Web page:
To evaluate the efficiency and transition behavior using the transition criteria from Section 4.2, we evaluated their sensitivity to the threshold parameters . For this, we used BBShot-200k with 200k BBShot examples and evaluated Algorithm 1 using a random search over . The results are in Table 2 and Figure 7. We see that using gradient statistics ((28), (29)) consistently outperforms loss convergence in the short-term (-threshold) and long-term (entropy-threshold). We empirically find that -threshold is harder to stabilize than other criteria, although it can outperform other methods.
6. Analysis of Interpretable Solutions
The latent factors are interpretable: they capture characteristic basketball shooting profiles and spatial fly behavior.
Smooth and sparse latent factors correspond to various types of basketball behavior and spatial configurations of fruit flies.
6.1. Basketball shot prediction
Ball handler shooting profiles.
In competitive basketball play, shots at the basket happen throughout the court and peak at certain hot-spot locations at short range (close to the basket), medium range (between the basket and 3-point line) and long range (at the 3-point line or beyond). Inspecting the smooth shooting profiles in Figure 8, we see that all profiles are spatially cohesive and have small peaks around different subsets of hot-spots. Profiles 1, 2 and 3 capture medium range and long range hot-spots, while profile 4 covers the short-range zone. In contrast, the sparse shooting profiles are more spatially concentrated and activate only on specific hot-spots. For example, profile 5 covers 2 hot-spots to the far left and right side at the back of the court and profiles 7 and 8 only activate on the short range zone directly around the basket. This leads to an attractive semantic interpretation: smooth shooting profiles describe inconsistent players that tend to shoot from many locations throughout the basketball court, whereas sparse shooting profiles capture consistent players that shoot from only specific hot-spots. Figure 9 show the latent factor activations and of 6 players that can be grouped as such: players 1, 2, and 3 are consistent; players 4, 5, and 6 are more inconsistent.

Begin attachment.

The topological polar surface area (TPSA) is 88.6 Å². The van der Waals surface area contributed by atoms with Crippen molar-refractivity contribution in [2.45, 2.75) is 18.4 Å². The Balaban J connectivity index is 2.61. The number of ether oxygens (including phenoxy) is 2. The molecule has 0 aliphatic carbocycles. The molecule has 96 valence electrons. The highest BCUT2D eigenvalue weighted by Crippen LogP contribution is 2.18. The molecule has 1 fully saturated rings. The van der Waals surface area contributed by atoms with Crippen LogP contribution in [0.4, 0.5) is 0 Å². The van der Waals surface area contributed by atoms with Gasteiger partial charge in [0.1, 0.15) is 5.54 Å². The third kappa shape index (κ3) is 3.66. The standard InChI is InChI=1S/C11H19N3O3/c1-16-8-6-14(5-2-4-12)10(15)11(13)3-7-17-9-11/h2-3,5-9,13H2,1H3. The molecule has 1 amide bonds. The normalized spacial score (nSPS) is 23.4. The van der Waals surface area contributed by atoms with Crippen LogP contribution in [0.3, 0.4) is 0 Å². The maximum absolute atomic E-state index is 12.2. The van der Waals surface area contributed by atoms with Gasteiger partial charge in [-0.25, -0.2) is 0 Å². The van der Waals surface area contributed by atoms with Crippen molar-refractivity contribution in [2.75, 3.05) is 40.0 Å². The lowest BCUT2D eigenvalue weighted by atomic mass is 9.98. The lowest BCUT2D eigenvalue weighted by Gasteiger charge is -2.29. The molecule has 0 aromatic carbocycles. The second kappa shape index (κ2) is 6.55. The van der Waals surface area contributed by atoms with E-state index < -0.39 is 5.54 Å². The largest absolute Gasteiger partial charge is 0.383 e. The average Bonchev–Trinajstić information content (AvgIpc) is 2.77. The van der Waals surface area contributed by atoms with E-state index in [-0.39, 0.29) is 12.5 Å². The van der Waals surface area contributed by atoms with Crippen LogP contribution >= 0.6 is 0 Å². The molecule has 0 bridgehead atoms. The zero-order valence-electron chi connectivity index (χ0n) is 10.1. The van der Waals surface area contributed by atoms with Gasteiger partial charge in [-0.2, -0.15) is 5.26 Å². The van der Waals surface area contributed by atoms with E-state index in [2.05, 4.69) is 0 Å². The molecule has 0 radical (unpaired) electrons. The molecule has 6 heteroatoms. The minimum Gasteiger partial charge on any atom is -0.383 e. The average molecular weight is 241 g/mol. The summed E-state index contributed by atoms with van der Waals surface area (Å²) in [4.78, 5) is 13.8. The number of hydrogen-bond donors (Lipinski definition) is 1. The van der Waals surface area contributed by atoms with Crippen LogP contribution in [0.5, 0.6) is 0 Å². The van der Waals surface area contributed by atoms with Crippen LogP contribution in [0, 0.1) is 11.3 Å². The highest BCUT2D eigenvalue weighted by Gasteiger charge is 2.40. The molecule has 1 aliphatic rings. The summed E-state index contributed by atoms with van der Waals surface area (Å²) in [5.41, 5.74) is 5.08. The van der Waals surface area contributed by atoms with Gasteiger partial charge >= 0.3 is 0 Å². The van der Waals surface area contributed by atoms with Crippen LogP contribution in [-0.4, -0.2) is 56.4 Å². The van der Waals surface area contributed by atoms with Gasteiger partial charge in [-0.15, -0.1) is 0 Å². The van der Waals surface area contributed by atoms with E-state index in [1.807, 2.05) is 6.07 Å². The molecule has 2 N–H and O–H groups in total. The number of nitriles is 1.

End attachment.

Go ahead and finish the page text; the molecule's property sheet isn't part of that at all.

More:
Defender influence profiles.